Neil Young, Palace, Beach Boys, and Beefheart have died, decomposed, and deposited themselves in the banks of the future river. You’re digging there for gold and find instead The silt: Ryan Driver (nylon-string guitar, drums, analog synth), Marcus Quin (simultaneous bass and drums, lap steel), Doug Tielli (elec. guitar, bass, trombone, melodica). They’re cooing, growling, fumbling, and being generally angelic.

Earlier Ways to Wander – The silt’s second release on Toronto’s unusual record label Rat-drifting – contains songs whose detailed roots melodies, three-part harmonies, rich instrumentations, and sweet surreal words tickle the eardrum, inspire the imagination, and break the heart. Driver, Quin, and Tielli command their instruments and voices with a fluency rare to pop music, yet abandon virtuosity at will in favour of the lovely crackle of experimentation.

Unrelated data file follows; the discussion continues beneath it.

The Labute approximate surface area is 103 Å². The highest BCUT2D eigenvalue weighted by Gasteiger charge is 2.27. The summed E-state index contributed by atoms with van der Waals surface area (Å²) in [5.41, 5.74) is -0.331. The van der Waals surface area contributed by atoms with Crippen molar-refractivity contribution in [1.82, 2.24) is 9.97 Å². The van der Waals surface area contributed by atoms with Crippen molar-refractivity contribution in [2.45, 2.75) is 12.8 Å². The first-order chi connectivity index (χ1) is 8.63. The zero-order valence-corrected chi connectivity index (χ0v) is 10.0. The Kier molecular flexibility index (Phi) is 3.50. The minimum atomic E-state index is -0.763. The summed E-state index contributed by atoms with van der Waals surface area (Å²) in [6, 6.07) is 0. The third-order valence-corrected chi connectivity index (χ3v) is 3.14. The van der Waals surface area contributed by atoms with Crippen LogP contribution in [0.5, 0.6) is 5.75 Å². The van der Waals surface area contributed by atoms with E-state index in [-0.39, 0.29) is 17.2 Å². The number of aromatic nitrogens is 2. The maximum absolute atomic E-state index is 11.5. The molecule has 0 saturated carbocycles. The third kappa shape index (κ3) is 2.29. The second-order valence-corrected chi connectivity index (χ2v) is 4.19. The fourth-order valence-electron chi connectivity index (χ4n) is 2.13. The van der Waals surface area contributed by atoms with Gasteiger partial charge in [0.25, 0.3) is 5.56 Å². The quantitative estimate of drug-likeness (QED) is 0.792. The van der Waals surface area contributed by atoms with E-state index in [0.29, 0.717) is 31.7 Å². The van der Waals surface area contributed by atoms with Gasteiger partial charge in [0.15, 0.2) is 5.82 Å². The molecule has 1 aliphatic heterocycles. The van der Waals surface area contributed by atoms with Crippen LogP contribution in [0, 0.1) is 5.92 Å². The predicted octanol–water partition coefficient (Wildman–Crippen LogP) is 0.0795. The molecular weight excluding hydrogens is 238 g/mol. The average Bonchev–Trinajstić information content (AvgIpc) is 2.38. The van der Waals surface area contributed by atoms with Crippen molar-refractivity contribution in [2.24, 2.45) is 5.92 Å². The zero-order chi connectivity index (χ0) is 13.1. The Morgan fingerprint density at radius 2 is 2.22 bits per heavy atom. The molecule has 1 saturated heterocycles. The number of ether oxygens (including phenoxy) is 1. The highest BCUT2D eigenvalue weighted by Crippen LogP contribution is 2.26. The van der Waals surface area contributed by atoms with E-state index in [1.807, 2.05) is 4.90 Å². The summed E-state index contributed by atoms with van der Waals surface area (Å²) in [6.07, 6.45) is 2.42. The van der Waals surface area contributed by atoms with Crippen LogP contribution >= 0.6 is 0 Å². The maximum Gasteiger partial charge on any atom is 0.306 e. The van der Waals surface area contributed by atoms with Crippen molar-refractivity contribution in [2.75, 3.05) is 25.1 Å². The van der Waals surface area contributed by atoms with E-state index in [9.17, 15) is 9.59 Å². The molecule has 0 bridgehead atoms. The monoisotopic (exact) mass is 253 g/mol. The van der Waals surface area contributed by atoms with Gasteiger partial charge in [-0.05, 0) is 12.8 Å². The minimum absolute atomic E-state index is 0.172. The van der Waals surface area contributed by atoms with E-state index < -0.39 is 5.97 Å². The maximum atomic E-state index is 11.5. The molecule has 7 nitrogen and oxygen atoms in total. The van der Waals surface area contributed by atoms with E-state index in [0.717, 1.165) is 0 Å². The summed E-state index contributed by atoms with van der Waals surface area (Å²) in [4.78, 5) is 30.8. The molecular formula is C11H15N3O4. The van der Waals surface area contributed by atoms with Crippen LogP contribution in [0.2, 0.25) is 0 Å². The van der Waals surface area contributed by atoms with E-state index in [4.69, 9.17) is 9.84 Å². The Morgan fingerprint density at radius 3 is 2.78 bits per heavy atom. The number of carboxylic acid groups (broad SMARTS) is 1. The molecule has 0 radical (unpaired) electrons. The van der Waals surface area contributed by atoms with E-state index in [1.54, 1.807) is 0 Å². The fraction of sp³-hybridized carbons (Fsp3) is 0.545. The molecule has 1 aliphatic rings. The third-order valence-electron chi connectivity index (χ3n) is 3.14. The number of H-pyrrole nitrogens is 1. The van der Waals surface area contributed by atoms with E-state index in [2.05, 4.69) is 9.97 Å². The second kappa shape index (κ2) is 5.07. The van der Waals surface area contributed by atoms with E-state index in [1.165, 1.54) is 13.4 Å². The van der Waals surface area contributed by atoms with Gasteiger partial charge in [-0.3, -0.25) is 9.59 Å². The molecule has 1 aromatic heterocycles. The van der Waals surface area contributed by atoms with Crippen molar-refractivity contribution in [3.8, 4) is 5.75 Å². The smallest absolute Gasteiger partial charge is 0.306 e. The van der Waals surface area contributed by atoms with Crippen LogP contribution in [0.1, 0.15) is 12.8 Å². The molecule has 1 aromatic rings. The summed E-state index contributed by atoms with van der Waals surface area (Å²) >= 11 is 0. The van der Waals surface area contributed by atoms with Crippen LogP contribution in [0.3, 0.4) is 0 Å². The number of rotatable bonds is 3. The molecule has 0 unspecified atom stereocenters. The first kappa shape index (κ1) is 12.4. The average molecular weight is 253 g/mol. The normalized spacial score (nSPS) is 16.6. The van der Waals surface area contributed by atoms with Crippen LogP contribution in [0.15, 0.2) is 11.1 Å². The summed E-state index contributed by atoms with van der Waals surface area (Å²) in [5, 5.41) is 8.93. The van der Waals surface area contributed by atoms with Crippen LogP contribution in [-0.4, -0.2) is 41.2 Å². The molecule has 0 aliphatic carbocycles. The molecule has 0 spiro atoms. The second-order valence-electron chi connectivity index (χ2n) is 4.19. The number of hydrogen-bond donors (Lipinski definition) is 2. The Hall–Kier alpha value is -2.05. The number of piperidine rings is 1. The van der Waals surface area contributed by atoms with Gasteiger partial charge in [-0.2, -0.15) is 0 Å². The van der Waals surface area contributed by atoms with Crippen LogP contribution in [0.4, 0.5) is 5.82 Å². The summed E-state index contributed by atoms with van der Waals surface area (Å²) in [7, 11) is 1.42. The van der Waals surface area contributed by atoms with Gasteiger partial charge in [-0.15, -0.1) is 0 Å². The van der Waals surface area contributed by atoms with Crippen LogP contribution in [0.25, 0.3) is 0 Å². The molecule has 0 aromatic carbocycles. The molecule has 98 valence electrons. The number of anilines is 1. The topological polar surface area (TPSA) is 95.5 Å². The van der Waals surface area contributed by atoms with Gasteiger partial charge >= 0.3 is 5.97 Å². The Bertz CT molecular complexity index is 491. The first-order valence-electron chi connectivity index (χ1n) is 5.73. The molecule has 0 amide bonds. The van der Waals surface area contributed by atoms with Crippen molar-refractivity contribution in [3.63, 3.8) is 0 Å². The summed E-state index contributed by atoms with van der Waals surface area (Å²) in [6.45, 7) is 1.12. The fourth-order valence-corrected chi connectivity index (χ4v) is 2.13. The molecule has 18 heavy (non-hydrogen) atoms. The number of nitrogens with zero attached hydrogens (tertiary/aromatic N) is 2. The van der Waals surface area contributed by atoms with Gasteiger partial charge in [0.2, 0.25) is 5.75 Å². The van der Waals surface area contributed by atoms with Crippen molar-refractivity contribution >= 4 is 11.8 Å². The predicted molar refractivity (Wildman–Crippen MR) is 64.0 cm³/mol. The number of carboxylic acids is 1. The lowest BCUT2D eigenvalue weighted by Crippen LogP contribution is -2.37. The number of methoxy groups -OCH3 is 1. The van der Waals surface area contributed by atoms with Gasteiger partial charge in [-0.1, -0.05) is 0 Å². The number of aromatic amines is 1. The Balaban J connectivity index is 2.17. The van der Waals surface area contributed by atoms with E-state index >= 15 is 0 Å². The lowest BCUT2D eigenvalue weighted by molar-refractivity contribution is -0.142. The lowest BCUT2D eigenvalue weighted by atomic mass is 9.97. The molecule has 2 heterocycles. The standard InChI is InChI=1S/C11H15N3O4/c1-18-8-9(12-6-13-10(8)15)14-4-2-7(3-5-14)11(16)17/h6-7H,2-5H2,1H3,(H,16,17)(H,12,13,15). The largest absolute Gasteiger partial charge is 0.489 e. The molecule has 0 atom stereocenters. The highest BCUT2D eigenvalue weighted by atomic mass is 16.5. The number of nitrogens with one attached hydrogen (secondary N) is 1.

Tielli describes: “All sorts of junk amidst a beautiful song…there's room for animals to run around in there.”

Put simply, The silt is one of the few groups to successfully introduce to pop the spirit of experimentalism (in The Reveries, Tielli and Driver played a show with Charlemagne Palestine and won high praise from Walter Zimmermann). These guys have the impulse to make strange sounds, yet remain utterly in love with beautiful songwriting.

Likewise, despite the fact that every song contains different instruments and different approaches to both music making and recording, Earlier Ways to Wander is not scattered or pretentious, but rather…just marvelous; from the psychedelic soulfulness and pitch-bent ecstasy of “One Day” to the blissful melodic perversion of “Happy Wheat,” this record is too heavy to hold, even with both hands.